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# PSU-QM-22001 ---- WKB Approximation

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Summary
Problem Solving Unit-1

Bound State Energies, Tunneling Through a Barrier
In this unit use of the WKB approximation for estimating bound state energies and transmission through a barrier is explained through short examples and solved problems. A couple of  exercise sets containing practice problems on direct application of the WKB results are included. No prior knowledge of WKB approximation is required.

This unit is designed to be self contained and learning to solve problem from this unit does not require use of any other text book or reference material.  Details of derivations of WKB formula  are not needed and are not included here.

Contents

Users are welcome to post comments, questions at the end of the page and also to contribute problems.

It is assumed that you already familiar with the main results of WKB approximation. For purposes of this set an understanding of the` derivation of the formula is not required,

Objectives
The aims of problem solving unit are as follows.

1.   to understand the standard formula for
(i)  bound state energies in one dimension
(ii) transmission coefficient through a barrier
2.   to learn how to apply them to potential problems
3.   to compute bound state energy spectrum and
4.   to find transmission coefficients from a potential barrier.

Tips for Turning Points

A few potentials are drawn in figure below. The turning points are

marked as open circles for energies indicated by  dashed horizontal lines.

(1)   For potential in Fig. 1, there are two turning points for all energies

(2)  The potential in Fig. 2 (a) has two turning points for some energies and four turning points for some other energies. Fig 2(b) shows a barrier with two turning points for energies $E>0$ and  below the barrier  height $V_0$. Fig2(b)  shows a well with bounded motion with two turning points for energy $E <0$ and  unbounded motion for  $E>0$.

Fig. 2

(3)  In the above two examples the turning  points are obtained by solving  $V(x)=E$. If the potential is piece wise continuous, this may or may not be the case. For example, for one of the two potentials in Fig 3, the turning points are not obtained by solving $E=V(x)$.\\

Fig 3

Estimating Bound State Energies

(1) In a classical description the total energy of a particle is,
$E = \frac{p^2}{2m} + V(x)$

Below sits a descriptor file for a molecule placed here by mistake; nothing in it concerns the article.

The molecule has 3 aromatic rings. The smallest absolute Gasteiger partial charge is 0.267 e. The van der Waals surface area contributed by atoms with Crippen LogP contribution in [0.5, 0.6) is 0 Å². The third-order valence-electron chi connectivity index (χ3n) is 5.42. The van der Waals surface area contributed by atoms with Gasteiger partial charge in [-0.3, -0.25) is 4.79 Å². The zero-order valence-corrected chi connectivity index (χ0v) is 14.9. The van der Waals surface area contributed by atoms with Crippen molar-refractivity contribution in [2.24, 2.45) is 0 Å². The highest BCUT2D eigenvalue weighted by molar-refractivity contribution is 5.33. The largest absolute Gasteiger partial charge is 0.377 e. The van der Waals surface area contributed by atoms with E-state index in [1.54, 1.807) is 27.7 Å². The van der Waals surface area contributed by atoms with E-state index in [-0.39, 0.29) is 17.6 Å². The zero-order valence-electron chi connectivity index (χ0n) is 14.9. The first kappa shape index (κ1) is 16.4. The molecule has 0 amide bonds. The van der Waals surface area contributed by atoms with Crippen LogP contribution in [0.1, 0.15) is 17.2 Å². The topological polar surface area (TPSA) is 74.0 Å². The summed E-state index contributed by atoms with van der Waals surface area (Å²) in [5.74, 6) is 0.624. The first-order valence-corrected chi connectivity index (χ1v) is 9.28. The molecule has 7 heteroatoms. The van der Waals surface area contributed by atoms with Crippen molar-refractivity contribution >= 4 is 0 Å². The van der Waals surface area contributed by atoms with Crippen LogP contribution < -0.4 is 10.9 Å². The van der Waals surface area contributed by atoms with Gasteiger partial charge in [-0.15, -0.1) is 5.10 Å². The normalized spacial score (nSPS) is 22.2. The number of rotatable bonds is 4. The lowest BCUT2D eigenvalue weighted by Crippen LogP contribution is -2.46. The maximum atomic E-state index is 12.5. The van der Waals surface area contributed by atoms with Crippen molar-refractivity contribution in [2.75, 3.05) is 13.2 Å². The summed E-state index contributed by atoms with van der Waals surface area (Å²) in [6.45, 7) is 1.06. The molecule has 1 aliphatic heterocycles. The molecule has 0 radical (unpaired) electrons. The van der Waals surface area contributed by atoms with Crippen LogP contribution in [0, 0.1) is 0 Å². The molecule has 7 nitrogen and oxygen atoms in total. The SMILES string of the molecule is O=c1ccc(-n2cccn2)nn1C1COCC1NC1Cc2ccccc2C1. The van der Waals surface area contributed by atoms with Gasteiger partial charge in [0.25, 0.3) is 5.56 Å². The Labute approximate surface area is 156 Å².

and the particle can move only in regions where $E \ge V(x)$, and this region is called classical region. The turning points of a particle are the boundary points of the classical region.

(2) For a potential with two turning points, the energy eigenvalues in the WKB approximation are given by the quantization rule
$2 \int_{x_1}^{x_2} p_\text{c}(x) dx = (n+\tfrac{1}{2}) h \label{EQ1.1}$
where $h$ is Planck's constant and $p_\text{c}(x)$ is the classical momentum function given by $p_\text{c} = \sqrt{2m(E-V(x))}$
Do not miss a factor of 2 in front of the integral in the left hand side of \eqref{EQ1.1}. The bound state energies are obtained by solving (\ref{EQ1.1}) for $E$.

(3) Note that the WKB quantization rule is written in several equivalent forms such as
$\oint_{x_1}^{x_2} p_\text{c}(x) dx = (n+\tfrac{1}{2}) h, \label{EQ1.3}$    $\frac{1}{2\pi} \oint_{x_1}^{x_2} p_{c}(x) dx = (n+\tfrac{1}{2}) \hbar \label{EQ1.4}$ Note that in the (\ref{EQ1.3}), the integral, $\oint ...\,dx$, is over one full period, over the motion from $x_1$ to $x_2$ and back. While considering integral from $x_2$ to $x_1$ the sign of momentum is to be reversed. In (\ref{EQ1.4}) the appearance of $\hbar$ in the right hand side, rather than $h$, should be noted.

### Solved Example

Problem : Show that the WKB approximation gives exact answer for energy eigenvalues of a harmonic oscillator.
Solution :  For harmonic oscillator

H=\frac{p^2}{2m} +  V(x), \qquad V(x)=\frac{1}{2}m \omega^2 x^2.

The turning points for energy $E$ are obtained by solving $E=V(x)$ for $x$.
\begin{eqnarray}
\end{eqnarray}
Thus the two turning points are $\pm a$ with $a=\sqrt{2E/m\omega^2}$. The quantization condition is

2\int_{x_1}^{x_2} p(x) \, dx = (n+1/2) h

In this case $x_1=-a, x_2=a$  and we compute

\begin{eqnarray} 2\int_{x_1}^{x_2} p(x) \, dx &=& \int_{-a}^a \sqrt{2m(
E-\tfrac{1}{2} m\omega^2 x^2)}\, dx\\ &&        \text{write energy in terms of the turning point ~} a\nonumber\\ &=&

### this are the turning points

yup , these are the turning points of fig 3 b. for fig. 3 a. turning points will be 0, E/A if my potential is Ax.is this correct?

### allowed values of energy

allowed values of energy solved by exact method takes n=1,2,3.. does the same values is for wkb, sir?

### sir, i want perturbation

sir, i want perturbation questions as like wkb.. there are 2-3 questions in every competitive exams!!! so, it will be helpful ..

### The problem solving unit on

The problem solving unit on perturbation is being prepared. It will b uploaded soon.

### sir, if i have to calculate

sir, if i have to calculate transmission coefficient, by wkb, how shud i do that..??

### I have already prepared write

I have already prepared write up for transmission coefficient. It will be posted soon.